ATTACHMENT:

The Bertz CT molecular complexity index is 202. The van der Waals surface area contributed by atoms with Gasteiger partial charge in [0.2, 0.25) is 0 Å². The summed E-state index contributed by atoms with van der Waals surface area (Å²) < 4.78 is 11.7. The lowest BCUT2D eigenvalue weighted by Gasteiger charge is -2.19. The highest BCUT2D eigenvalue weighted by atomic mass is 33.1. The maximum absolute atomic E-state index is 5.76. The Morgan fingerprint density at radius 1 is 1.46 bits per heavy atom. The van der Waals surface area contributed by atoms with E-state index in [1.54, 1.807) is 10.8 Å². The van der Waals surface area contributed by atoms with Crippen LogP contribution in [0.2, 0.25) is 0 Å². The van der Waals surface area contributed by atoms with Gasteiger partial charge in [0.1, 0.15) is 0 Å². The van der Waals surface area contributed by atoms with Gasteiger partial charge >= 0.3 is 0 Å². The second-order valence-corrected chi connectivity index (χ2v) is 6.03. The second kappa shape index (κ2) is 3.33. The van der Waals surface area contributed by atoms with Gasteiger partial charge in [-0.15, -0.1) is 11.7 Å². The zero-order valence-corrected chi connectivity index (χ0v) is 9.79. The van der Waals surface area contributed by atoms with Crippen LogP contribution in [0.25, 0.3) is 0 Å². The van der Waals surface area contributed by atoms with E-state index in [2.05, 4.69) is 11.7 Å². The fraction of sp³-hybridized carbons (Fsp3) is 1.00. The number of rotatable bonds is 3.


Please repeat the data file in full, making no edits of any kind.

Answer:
The Bertz CT molecular complexity index is 202. The van der Waals surface area contributed by atoms with Gasteiger partial charge in [0.2, 0.25) is 0 Å². The summed E-state index contributed by atoms with van der Waals surface area (Å²) < 4.78 is 11.7. The lowest BCUT2D eigenvalue weighted by Gasteiger charge is -2.19. The highest BCUT2D eigenvalue weighted by atomic mass is 33.1. The maximum absolute atomic E-state index is 5.76. The Morgan fingerprint density at radius 1 is 1.46 bits per heavy atom. The van der Waals surface area contributed by atoms with E-state index in [1.54, 1.807) is 10.8 Å². The van der Waals surface area contributed by atoms with Crippen LogP contribution in [0.2, 0.25) is 0 Å². The van der Waals surface area contributed by atoms with Gasteiger partial charge in [0.1, 0.15) is 0 Å². The van der Waals surface area contributed by atoms with Gasteiger partial charge >= 0.3 is 0 Å². The second-order valence-corrected chi connectivity index (χ2v) is 6.03. The second kappa shape index (κ2) is 3.33. The van der Waals surface area contributed by atoms with Gasteiger partial charge in [-0.15, -0.1) is 11.7 Å². The zero-order valence-corrected chi connectivity index (χ0v) is 9.79. The van der Waals surface area contributed by atoms with Crippen LogP contribution in [0.25, 0.3) is 0 Å². The van der Waals surface area contributed by atoms with E-state index in [2.05, 4.69) is 11.7 Å². The fraction of sp³-hybridized carbons (Fsp3) is 1.00. The number of rotatable bonds is 3.